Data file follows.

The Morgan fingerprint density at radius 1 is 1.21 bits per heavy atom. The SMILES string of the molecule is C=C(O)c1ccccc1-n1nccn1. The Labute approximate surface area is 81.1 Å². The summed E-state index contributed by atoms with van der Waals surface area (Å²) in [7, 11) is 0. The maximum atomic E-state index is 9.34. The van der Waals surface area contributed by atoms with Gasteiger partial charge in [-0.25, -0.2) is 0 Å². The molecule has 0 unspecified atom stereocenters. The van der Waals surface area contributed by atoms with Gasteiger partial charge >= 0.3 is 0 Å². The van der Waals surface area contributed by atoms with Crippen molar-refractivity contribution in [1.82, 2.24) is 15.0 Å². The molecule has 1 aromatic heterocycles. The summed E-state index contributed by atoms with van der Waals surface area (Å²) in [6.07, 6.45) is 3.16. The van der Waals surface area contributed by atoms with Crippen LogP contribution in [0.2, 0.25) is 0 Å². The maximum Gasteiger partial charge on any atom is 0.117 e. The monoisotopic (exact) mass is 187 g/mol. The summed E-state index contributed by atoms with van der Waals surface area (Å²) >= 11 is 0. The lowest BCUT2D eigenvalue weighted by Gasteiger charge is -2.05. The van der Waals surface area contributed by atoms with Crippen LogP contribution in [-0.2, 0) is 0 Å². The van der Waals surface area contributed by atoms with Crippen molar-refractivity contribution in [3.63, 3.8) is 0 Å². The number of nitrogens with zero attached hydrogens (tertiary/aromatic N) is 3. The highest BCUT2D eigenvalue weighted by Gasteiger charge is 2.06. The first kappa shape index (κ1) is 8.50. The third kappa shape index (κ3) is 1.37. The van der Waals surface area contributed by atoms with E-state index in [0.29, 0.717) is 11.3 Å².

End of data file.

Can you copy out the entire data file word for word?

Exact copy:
The Morgan fingerprint density at radius 1 is 1.21 bits per heavy atom. The SMILES string of the molecule is C=C(O)c1ccccc1-n1nccn1. The Labute approximate surface area is 81.1 Å². The summed E-state index contributed by atoms with van der Waals surface area (Å²) in [7, 11) is 0. The maximum atomic E-state index is 9.34. The van der Waals surface area contributed by atoms with Gasteiger partial charge in [-0.25, -0.2) is 0 Å². The molecule has 0 unspecified atom stereocenters. The van der Waals surface area contributed by atoms with Gasteiger partial charge >= 0.3 is 0 Å². The van der Waals surface area contributed by atoms with Crippen molar-refractivity contribution in [1.82, 2.24) is 15.0 Å². The molecule has 1 aromatic heterocycles. The summed E-state index contributed by atoms with van der Waals surface area (Å²) in [6.07, 6.45) is 3.16. The van der Waals surface area contributed by atoms with Crippen LogP contribution in [0.2, 0.25) is 0 Å². The maximum Gasteiger partial charge on any atom is 0.117 e. The monoisotopic (exact) mass is 187 g/mol. The summed E-state index contributed by atoms with van der Waals surface area (Å²) >= 11 is 0. The lowest BCUT2D eigenvalue weighted by Gasteiger charge is -2.05. The van der Waals surface area contributed by atoms with Crippen LogP contribution in [-0.2, 0) is 0 Å². The van der Waals surface area contributed by atoms with Crippen molar-refractivity contribution in [3.63, 3.8) is 0 Å². The number of nitrogens with zero attached hydrogens (tertiary/aromatic N) is 3. The highest BCUT2D eigenvalue weighted by Gasteiger charge is 2.06. The first kappa shape index (κ1) is 8.50. The third kappa shape index (κ3) is 1.37. The van der Waals surface area contributed by atoms with E-state index in [0.29, 0.717) is 11.3 Å².